Limitations

To be "born in the purple" is often seen as a limitation to be escaped rather than a benefit or a blessing.[7] Rarely, the term refers to someone born with immense talent that shapes their career and forces them into paths they might not otherwise wish to follow. An obituary of the British composer Hubert Parry complains that his immense natural talent (described as being "born in the purple") forced him to take on teaching and administrative duties that prevented him from composing in the manner that might have been allowed to someone who had to develop their talent.[8]

In this sense, the parent's prominence predetermines the child's role in life. A royal child, for instance, is denied the opportunity to an ordinary life because of his parent's royal rank.[9] An example of this usage can be seen in the following discussion comparing the German Kaiser William II with his grandfather, William I, and his father, Frederick III:

Compare this with his grandfather, the old Emperor, who, if he had not been born in the purple, could only have been a soldier, and not, it must be added, one who could have held very high commands. Compare him again with his father; the Emperor Frederick, if he had not been born in the purple, though he certainly showed greater military capacity than the old Emperor, nevertheless would probably not have been happy or successful in any private station other than that of a great moral teacher.[9]

The classic definition restricted use of the category specifically to the legitimate offspring born to reigning monarchs after they ascended to the throne.[10] It did not include children born prior to their parents' accession or, in an extremely strict definition, their coronation.[11]

See also

References

  1. ^ "Purple". Webster's Dictionary. 1913. Archived from the original on February 22, 2006. Retrieved .At the bottom of the first definition of the word "purple."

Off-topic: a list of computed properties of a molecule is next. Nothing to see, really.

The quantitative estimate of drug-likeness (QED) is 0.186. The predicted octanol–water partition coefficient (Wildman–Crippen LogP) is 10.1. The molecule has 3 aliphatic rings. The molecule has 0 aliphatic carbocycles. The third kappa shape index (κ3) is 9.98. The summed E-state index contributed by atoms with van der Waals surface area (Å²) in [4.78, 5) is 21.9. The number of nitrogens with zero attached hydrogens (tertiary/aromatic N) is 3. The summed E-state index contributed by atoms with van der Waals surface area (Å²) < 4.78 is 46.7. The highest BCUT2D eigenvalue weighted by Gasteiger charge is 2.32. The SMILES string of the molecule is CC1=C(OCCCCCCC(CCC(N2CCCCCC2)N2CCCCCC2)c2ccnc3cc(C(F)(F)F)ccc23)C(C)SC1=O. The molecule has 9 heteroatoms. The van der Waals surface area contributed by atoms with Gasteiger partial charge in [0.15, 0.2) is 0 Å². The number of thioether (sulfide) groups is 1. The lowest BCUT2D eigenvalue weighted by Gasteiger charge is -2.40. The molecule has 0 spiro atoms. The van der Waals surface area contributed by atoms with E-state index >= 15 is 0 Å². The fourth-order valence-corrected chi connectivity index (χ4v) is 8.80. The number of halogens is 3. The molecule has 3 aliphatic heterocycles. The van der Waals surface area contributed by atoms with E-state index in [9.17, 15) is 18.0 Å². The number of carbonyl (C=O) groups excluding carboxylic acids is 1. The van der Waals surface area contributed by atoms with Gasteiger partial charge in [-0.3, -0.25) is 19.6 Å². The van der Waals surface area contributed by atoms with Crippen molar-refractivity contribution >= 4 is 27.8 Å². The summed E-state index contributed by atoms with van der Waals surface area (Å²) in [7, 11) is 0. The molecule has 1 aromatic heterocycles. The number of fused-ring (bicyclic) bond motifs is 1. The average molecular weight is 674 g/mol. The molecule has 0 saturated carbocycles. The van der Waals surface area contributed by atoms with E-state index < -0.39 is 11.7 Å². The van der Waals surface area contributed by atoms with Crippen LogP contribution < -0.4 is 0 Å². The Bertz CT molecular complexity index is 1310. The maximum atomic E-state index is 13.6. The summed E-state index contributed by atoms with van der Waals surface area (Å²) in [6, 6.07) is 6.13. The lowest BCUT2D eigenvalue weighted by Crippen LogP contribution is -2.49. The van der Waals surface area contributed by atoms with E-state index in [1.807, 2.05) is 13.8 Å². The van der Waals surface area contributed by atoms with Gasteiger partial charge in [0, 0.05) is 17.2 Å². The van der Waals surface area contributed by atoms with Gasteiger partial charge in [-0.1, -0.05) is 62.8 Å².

2. ^ "Purple". Dictionary.com Unabridged (v 1.1) based on Random House Unabridged Dictionary. 1996. Retrieved .
  3. ^ a b c d e f McCormick, M. (1991). "Porphyrogennetos". In Kazhdan, Alexander (ed.). The Oxford Dictionary of Byzantium. Oxford and New York: Oxford University Press. p. 1701. ISBN 0-19-504652-8.
  4. ^ Comnena, Anna (2003), The Alexiad, London: Penguin, pp. 196, 219, ISBN 0-14-044958-2.
  5. ^ "Liudprand of Cremona - a diplomat?" by Constanze M.F. Schummer in Shepard J. & Franklin, Simon. (Eds.) (1992) Byzantine Diplomacy: Papers from the Twenty-fourth Spring Symposium of Byzantine Studies, Cambridge, March 1990. Aldershot: Variorum, p. 197.
  6. ^ "LIUTPRAND OF CREMONA" in The Oxford Dictionary of Byzantium, Oxford University Press, New York & Oxford, 1991, p. 1241. ISBN 0195046528
  7. ^ "Dom Pedro and Brazil" (PDF). The New York Times. 1891. Retrieved .
  8. ^ Legge, Robin H. "Charles Hubert Hastings Parry". The Musical Times. 1918. Archived from the original on 2008-10-09. Retrieved .
  9. ^ a b Anonymous, "The Empress Frederick, A Memoir". James Nesbit and Company, London. 1913. Retrieved .
  10. ^ "Born in the Purple". in E. Cobham Brewer, Dictionary of Phrase and Fable. 1898. Retrieved . Italic or bold markup not allowed in: |publisher= (help)
  11. ^ "The Unfading Light Of Charity Grand Duchess Olga As A Philanthropist And Painter". Historical Magazine: Gatchina Through The Centuries. 2004. Retrieved .

Further reading